William, her ex-boyfriend, had abandoned her after driving off and leaving her in a store. It happened right after she'd had a conflict with him and his actual mate. Shopping with the then boyfriend William, Julia had been stunned to discover he already had a girlfriend who shopped where she shopped. She'd been lamenting it when he'd first come into her home. Despite the urban legend, he'd entered unbidden. He loved the romance Hollywood had with the illusion of vampires, but the reality never came into play. Vampires didn't need to be invited into their prey's home. Chalk one up for the supernaturals.

He guided her towards his vehicle while working through the steps he needed to take in the next few hours. He probably should have dumped the car he was driving and gotten something that didn't have possible blood evidence from dragging Celina's body out to the pond for the troll. Not to mention the smaller Rubbermaid container still containing her head and right hand. He concluded that the first thing he had to do was to get his new driver's license before they found Ben and dealt with his ass. At some point he'd have to get back to his current home and get a few items, but his current driver's license was for an older man. They had a few hours before they were due to ambush Ben Richland and whoever the Vampire Council had sent to meet up with the enforcer. But with his current new younger appearance he needed to get some ID to support his claim to being Jerry Cooper's nephew.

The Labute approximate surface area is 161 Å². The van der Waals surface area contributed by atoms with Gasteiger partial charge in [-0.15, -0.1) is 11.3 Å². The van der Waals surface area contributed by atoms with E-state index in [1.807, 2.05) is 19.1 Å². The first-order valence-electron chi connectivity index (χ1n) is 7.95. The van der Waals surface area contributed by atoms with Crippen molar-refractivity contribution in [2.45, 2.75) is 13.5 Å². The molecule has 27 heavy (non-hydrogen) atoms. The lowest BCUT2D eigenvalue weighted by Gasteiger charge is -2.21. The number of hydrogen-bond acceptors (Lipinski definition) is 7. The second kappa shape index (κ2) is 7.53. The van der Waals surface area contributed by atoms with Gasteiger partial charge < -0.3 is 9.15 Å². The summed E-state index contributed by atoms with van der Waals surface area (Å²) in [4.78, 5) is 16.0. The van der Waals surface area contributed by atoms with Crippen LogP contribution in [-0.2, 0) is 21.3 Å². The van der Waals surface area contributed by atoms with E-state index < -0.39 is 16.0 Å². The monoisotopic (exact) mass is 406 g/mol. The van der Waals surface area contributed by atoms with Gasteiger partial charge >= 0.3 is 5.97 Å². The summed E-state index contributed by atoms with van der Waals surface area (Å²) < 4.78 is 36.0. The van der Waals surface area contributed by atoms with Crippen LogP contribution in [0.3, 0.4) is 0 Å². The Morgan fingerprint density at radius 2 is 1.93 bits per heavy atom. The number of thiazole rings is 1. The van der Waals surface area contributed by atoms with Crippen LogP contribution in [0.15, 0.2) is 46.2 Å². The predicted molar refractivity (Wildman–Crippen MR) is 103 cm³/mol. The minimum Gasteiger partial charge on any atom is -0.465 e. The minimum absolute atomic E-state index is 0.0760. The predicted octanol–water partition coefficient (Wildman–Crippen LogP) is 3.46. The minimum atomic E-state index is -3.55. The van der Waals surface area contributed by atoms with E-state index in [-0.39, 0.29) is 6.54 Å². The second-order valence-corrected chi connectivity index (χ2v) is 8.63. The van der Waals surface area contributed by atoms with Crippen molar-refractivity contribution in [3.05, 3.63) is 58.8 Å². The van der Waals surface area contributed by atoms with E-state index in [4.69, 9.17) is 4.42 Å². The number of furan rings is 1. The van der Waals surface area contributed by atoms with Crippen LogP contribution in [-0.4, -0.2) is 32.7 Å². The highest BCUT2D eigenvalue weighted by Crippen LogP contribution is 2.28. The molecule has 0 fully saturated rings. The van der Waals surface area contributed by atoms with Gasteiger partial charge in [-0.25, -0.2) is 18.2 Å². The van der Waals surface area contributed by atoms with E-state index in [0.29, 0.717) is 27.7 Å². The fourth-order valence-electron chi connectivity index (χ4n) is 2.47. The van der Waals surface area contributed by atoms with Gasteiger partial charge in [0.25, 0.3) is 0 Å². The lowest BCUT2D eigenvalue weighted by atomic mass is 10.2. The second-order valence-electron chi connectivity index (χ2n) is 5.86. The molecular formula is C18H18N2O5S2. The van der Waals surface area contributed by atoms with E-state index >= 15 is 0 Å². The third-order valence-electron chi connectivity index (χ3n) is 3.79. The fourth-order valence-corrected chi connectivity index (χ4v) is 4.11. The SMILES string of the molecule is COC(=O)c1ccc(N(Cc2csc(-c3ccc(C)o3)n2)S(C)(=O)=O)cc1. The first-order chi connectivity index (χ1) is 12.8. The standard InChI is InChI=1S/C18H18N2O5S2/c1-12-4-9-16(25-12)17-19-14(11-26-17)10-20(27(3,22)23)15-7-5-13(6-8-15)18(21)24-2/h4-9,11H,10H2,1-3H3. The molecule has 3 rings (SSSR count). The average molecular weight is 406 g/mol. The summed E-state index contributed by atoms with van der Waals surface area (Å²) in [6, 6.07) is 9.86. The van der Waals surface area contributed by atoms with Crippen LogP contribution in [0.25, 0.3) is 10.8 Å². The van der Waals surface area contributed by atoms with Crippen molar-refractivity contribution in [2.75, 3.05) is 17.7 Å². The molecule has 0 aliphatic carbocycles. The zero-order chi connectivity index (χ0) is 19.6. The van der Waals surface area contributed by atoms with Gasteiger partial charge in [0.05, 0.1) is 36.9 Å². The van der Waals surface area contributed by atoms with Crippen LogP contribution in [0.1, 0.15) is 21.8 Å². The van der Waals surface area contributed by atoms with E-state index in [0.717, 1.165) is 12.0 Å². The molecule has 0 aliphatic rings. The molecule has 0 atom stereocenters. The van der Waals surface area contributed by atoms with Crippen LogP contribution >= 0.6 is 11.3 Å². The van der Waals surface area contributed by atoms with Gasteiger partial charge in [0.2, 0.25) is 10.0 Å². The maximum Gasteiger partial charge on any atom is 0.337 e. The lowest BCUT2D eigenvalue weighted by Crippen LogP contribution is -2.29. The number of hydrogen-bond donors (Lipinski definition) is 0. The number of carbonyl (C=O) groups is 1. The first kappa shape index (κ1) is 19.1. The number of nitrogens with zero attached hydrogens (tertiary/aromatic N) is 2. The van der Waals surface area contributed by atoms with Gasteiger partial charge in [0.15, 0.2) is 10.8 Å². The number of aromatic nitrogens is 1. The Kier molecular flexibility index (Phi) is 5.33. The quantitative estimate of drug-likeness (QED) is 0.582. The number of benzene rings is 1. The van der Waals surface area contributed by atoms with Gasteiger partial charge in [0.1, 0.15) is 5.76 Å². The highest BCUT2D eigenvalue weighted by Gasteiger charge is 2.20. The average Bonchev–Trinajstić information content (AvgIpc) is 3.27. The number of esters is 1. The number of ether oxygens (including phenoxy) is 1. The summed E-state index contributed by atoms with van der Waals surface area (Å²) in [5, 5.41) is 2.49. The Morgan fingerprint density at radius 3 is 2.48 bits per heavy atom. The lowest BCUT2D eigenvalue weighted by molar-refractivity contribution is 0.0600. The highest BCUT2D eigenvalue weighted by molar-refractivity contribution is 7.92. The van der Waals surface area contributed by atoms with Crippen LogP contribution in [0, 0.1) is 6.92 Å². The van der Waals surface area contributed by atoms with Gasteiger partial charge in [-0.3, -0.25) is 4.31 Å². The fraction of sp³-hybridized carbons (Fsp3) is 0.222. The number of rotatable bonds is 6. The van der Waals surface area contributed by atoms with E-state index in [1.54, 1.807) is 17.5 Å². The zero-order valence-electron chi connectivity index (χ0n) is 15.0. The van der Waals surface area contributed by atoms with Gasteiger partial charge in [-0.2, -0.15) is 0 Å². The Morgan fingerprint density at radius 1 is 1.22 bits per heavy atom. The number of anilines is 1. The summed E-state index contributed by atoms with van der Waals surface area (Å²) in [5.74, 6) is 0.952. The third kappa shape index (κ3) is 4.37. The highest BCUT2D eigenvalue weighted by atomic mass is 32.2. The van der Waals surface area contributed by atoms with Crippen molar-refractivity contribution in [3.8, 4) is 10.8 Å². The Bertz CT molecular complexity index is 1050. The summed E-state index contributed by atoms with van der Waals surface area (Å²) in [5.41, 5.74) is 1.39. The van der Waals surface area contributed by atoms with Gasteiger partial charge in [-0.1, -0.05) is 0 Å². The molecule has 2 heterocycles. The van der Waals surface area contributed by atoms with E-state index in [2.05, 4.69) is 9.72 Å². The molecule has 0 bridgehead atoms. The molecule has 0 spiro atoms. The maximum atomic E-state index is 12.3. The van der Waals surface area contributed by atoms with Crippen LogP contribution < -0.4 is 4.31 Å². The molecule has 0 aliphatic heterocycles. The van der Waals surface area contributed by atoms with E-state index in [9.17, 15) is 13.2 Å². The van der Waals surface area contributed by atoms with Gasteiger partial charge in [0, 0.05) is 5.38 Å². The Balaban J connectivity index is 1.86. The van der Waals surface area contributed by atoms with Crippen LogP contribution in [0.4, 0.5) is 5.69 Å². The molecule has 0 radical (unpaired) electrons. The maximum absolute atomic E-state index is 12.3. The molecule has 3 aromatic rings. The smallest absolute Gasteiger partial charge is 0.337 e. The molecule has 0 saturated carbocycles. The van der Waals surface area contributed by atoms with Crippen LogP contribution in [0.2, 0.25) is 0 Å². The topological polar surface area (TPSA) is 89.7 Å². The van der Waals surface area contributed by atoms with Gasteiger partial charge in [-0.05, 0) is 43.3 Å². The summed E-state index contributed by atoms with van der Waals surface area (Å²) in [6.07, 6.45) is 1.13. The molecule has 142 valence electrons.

He pulled out his rarely-used cell phone and punched in a number he'd stored for an emergency. And the current set up pretty much cried emergency, or at the very least awkward problem. He wasn't exactly sure how he got Tony's number but the notes said fast ID and had a dollar amount next to it. He had a few such phone numbers stored in his phone.

"Yes?"

"Jeff here, you have some time, Tony?"

"Jeff at the Beach who knows Tricia? Yeah, I guess, if you got some cash." The man said while sighing as if bothered by the mere idea of making money. Even though the unknown Tony's reply was odd, he figured he'd take a chance as he didn't exactly have a ton of time.

"Naturally. I am thinking we meet up in an hour." He'd forgotten that Tricia Sanborn had given him Tony's number. But he'd never met Tony so it wasn't like he'd know how much Jerry'd changed in the past few nights. Not to mention that he'd given Tricia up in an extreme fashion. She'd been the human bait he'd used to get Celina. She'd been a good hacker, but had grown tiresome to the vampire. Her methods at finding information had been phenomenal but she'd become a potential problem. Jerry was avoiding those now that he had a focus and little time to meet the goals. He'd discovered recently that Ben Richland wasn't staying on the East Coast; he was getting ready to head for the West Coast.

"Whatever." Tony obviously wasn't a high-powered business man. He didn't seem to care if they met up or not. That suited Jerry because it meant he wasn't hurting for money, and was less likely to be monitored by the cops. Such problems could snowball out of control and Jerry didn't need any more complications.